Working from Home – Claim Tax Deductions

Working from Home – Claim Tax Deductions

The Australian Taxation Office takes the view that costs associated with your place of residence are likely to be of a private nature. However, if you’re working from home and incur expenses as a result, you may be entitled to claim tax deductions for some of the costs for working from home.

Deductions may be available in the following two situations:

  1. Your home is used as a ‘place of business
  2. Your home is used in connection with your employment duties rather than as a place of business

The tax implications are different depending on which of these circumstances applies.


What is a place of business?

To qualify as a place of business, the area you have set aside must have the character of a place of business, for example, a hairdresser’s home salon, a caterer’s home kitchen or a photographer’s home studio. While this will depend on your particular circumstances, an area of your home is likely to have the character of a place of business if it is:

  • Clearly identifiable as a place of business, for example, you have a sign identifying your business at the front of your house
  • Not readily suitable or adaptable for private or domestic purposes
  • Used exclusively or almost exclusively for carrying on your business
  • Used regularly for visits by your clients.


Types of deductible expenses when working from home

The deductible expenses fall into the following 4 categories:

  1. Depreciation on office equipment
  2. Running expenses (electricity, stationery etc.)
  3. Telephone
  4. Occupancy expenses
Working From Home

With lives busier than even, many people take the opportunity to work from home.


Depreciation on office equipment

Depreciation can be claimed on items such as desks, computers and other electronic devices. You must apportion the amount of your claim where the equipment:

  • Has been used in part for private purposes, or
  • Was not available for use during all of the financial year


Where you run a business from home and qualify as a small business (turnover less than $2M), you can claim an immediate deduction for most “individual” items of equipment costing less than $20,000 (exclusive of GST). If any items cost $20,000 or more, you are entitled to claim depreciation at the rate of 15% in the first year and 30% thereafter.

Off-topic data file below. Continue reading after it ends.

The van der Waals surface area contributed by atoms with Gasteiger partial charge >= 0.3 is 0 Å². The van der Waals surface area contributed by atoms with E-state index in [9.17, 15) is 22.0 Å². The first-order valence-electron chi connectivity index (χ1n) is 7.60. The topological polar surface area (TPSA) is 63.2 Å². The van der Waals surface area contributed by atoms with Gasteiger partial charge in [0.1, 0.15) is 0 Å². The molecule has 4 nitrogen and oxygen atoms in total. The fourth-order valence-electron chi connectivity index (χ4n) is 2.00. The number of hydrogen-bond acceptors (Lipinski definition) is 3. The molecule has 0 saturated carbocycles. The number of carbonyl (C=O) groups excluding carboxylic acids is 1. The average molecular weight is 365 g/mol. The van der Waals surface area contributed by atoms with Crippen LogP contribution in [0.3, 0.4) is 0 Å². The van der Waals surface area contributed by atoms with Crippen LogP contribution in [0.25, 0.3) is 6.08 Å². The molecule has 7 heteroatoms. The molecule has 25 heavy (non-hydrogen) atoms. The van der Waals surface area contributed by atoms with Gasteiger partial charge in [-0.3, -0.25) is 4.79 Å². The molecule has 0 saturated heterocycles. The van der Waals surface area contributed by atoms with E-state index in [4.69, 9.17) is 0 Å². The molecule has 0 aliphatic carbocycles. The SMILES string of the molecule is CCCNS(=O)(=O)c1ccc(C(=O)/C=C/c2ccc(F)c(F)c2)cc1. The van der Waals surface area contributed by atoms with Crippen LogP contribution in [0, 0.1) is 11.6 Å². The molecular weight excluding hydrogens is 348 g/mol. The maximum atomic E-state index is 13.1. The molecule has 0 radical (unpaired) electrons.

If you are an employee and do some work from home, you can claim a deduction for depreciation (generally over its effective life). However, where the item of equipment costs $300.00 or less, an outright deduction can be claimed.


Running expenses

A deduction can be claimed for the cost of using facilities in your home. Running costs include heating, cooling, lighting and cleaning.

Where you run a business from home, you can claim a deduction for these expenses on a floor area basis. For example, if the floor area of your business is 10% of the total area of your home, you can claim 10% of the costs.

Alternatively you can choose to claim the Tax Office hourly rate (currently $0.45 cents per hour) but you need to keep a diary. The diary must show a representative period of at least four weeks to establish a pattern of use for the whole year.

Note: where you use this hourly rate, you cannot claim depreciation on any furniture.



If you use a phone exclusively for business, you can claim a deduction for the phone rental and calls, but not the cost of installing the phone. If you use the phone for both business and private calls, the deduction is apportioned.

You can identify business calls from an itemised phone account. If you don’t have an itemised account, you should keep a diary for a representative four-month period to work out the pattern of business calls for the entire year.


Occupancy expenses

Occupancy expenses can only be claimed if you are using your home as a place of business rather than conveniently working from home as a salaried employee. As mentioned above, the Taxation Office expects you to have an area of your home set aside exclusively for business purposes.

These occupancy expenses include:

  • Mortgage interest or rent
  • Council rates
  • Land tax
  • Home insurance premiums

Home Business


Capital gains tax

Generally your family home is exempt from capital gains tax.

Where your home was acquired after 19 September 1985 and you are running a business there, the portion of the home attributable to the business activity may be subject to capital gains tax. However, any capital gain can be reduced or eliminated completely under the small business capital gains tax concessions.


Find out more

Many of our clients operate by working from home or with some kind of home office or home business, so we are experienced in how to help. Get in touch and we can prepare you for the upcoming end of financial year and let you know what sort of documentation you require.

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